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Google partners with Stella McCartney on responsible sourcing platform

By Rachel Douglass


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Image: GFIE

Google has launched its Global Fibre Impact Explorer (GFIE), created as a tool to provide companies with data needed to make responsible sourcing decisions. The programme was developed in partnership with the World Wide Fund for Nature (WWF) and a number of fashion retailers and organisations, to facilitate its relevancy to the industry.

The platform's primary goal is to aid brands in identifying high-risk fibres in their operations, helping them to understand potential impacts and risks of specific sourcing decisions.

Primary inquiries for the tool began back in 2019, with the first version now available for brands to use instantly. Built on Google Earth Engine and utilising Google Cloud technology, the programme asses the environmental risk of different fibres across regions, displaying information centred around air pollution, biodiversity, climate and greenhouse gases, forestry and water use. Risks assessment is available for over 20 different fibre types, including natural and synthetic materials.

Participants can upload fibre portfolios, with the request to include information on models, certifications, volumes and country of origin. Analytical technology will be used to determine these details in line with data sources, such as governance assessments and fibre production, finally generating an overall risk evaluation, from low to very high risk. Results are determined from several subsections related to the fibre from the information provided.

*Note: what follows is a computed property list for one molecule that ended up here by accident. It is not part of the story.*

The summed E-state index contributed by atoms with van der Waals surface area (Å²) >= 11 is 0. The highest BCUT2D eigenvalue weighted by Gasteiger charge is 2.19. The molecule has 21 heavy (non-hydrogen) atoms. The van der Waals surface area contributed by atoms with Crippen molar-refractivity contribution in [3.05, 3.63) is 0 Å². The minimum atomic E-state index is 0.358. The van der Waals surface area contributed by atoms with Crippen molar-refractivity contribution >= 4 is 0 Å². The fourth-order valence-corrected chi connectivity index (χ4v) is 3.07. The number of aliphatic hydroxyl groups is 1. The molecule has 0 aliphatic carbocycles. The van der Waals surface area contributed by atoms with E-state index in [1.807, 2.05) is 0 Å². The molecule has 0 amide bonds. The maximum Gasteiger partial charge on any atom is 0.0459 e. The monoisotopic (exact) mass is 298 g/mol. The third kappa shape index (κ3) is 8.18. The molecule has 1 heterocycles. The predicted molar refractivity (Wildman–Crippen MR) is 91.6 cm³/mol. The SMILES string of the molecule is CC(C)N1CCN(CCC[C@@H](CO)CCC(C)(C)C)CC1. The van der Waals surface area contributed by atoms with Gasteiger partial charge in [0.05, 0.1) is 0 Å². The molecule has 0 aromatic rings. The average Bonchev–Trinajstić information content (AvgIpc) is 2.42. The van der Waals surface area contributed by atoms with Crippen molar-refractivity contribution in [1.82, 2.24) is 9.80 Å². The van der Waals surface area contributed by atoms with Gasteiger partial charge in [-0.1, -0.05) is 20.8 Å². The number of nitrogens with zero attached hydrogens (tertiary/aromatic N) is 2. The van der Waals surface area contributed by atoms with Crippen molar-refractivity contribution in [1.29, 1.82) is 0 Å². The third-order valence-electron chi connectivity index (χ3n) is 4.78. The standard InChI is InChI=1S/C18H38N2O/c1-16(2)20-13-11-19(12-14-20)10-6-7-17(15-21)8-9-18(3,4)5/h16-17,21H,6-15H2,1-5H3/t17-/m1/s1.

Brands will also be presented with recommendations for both targeted and regionally-specific risk reduction, with opportunities to work with farmers, products and communities presented.

Broad industry partnerships

Google worked alongside luxury brand Stella McCartney, with the label helping “to understand the industry’s needs and to test the platform”. It stated, in the announcement, that while implementing the tool, the brand was able to identify cotton sources in Turkey that were facing increased water and climate risks.

Adidas, Allbirds, H&M Group and VF Corporation were among other brands and retailers also involved in the testing and refinement of the programme, ensuring that it remains useful to the industry as a whole.

As its initial development phase is now completed, both Google and WWF are looking to transition the platform to the nonprofit, Textile Exchange. The organisation will continue to develop the tool, onboard new brands and work towards an industry-wide launch in 2022.

Brands can now register their interest in the platform and pursue the goal of making better, more responsible fibre choices.

Stella McCartney
Supply Chain
Sustainable Fashion
Textile Exchange